Deleting thousands of my own tweets

I’ve been having a lot of conversations about the difference between relevance and usefulness in terms of what the world will leave behind on the web for future generations to parse through. I thought I’d take a shot at deleting some of many tweets I’ve produced since joining Twitter, particularly because tweets no longer feels explainable, a very low standard to meet as far as relevance and usefulness go.

So I’m celebrating my 11th year on Twitter by getting rid of a small part of the record of inexplicable, personal expression. And by a “small part” I mean about 40,000 tweets. In the spirit of the #openweb, I wanted to share a couple of preliminary conclusions while going through this process that may be relevant for you, too.

  1. Everything a person creates and puts on social media should have some value to that person alone, not just on the day they share it but in the future.
  2. Everyone should have complete control over what happens with that thing they create (a tweet, a video, an email, you name it).
  3. I read a lot of my own tweets today, and I still don’t understand why anyone follows me.

The first law of the web: nothing stays the same.

Twitter is increasingly no longer realtime, impermanent, or short. Historically, Twitter described its platform as one where little time is required (it is a “live” experience that prioritizes brevity). At the same time, tweets are also incredibly difficult or impossible to modify in any manner. This is an existential contradiction embedded in the product that scores of admired technologists, experts, technology historians and reporters have struggled to make sense of. It’s not the contradiction that’s bothering me, though –– it’s the ticking time bomb of relevancy it implies not just for Twitter, but for the web itself.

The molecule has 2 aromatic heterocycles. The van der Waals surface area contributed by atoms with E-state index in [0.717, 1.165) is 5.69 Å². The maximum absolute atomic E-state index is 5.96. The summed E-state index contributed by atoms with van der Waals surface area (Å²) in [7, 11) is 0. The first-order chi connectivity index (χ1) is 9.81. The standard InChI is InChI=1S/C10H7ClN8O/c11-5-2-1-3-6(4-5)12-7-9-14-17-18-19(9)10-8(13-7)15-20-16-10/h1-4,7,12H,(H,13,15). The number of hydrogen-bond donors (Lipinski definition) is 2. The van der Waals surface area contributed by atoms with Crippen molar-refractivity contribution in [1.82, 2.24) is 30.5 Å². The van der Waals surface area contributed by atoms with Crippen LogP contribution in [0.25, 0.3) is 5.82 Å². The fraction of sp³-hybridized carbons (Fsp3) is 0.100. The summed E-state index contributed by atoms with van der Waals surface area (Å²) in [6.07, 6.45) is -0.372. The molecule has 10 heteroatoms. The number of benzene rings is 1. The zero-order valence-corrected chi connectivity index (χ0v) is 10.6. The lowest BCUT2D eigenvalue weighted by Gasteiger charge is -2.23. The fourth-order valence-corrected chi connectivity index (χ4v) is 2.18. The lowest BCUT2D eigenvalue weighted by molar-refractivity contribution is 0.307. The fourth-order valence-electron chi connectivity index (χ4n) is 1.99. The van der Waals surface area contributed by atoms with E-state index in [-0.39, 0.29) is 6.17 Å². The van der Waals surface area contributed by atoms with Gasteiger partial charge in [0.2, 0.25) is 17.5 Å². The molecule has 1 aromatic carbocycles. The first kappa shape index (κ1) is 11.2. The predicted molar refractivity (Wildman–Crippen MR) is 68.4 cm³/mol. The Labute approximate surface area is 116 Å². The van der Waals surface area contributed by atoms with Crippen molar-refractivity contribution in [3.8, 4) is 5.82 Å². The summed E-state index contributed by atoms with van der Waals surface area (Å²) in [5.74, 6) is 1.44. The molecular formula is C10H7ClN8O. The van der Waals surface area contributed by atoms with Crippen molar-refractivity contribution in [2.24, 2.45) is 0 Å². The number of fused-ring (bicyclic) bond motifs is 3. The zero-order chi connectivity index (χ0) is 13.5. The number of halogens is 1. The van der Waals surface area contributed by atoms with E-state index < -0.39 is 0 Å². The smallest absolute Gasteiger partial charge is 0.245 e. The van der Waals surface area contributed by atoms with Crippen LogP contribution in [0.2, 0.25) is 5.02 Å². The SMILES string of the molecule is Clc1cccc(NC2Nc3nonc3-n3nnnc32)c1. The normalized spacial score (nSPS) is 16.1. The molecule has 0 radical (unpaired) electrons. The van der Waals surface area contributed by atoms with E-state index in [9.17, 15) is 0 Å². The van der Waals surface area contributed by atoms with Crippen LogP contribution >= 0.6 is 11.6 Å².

What do you think about using a service that is not relevant to you in the future? Would you want that time back? I never used to think about this as seriously as I do today. Now broaden the general question to consider what else doesn’t provide the value it has in the past (and what provides more).

Assuming you can immediately, and in full honesty, correctly define the value of your social media posts today, where do you land on the larger issue of future relevance? Do you even care? I admit, I didn’t care myself for a few years. I wasn’t interested in the amount of time I spent until, well, I wanted more time to think about how I spend my time.

So how would you approach answering these questions? And are these even the right questions to ask?

  • How do we gauge relevance and usefulness over time if platforms are always changing how relevance and usefulness works?
  • If we could easily delete everything, at any time, how would one assess the commercial value of digital endeavors or investments?
  • What laws and business practices prevent people from attaining full control over their intellectual property on the web?
  • What are digital products and services today that do not depend, as much as they can be, on contextual relevance?
  • If something isn’t “relevant”, does it exist (the “if a tree falls in the woods” approach)?
  • Is society capable of digitally archiving itself?

Adding to the difficulty in assessing value on the web, generally, is that fact that everyone uses it differently (that’s a feature, not a bug!). It’s incredibly hard to say what has changed on the web precisely because “we” haven’t yet defined who is keeping track of what. These are the issues I’m exploring now.

As for the matter of relevance, that thread has been archived, for now.

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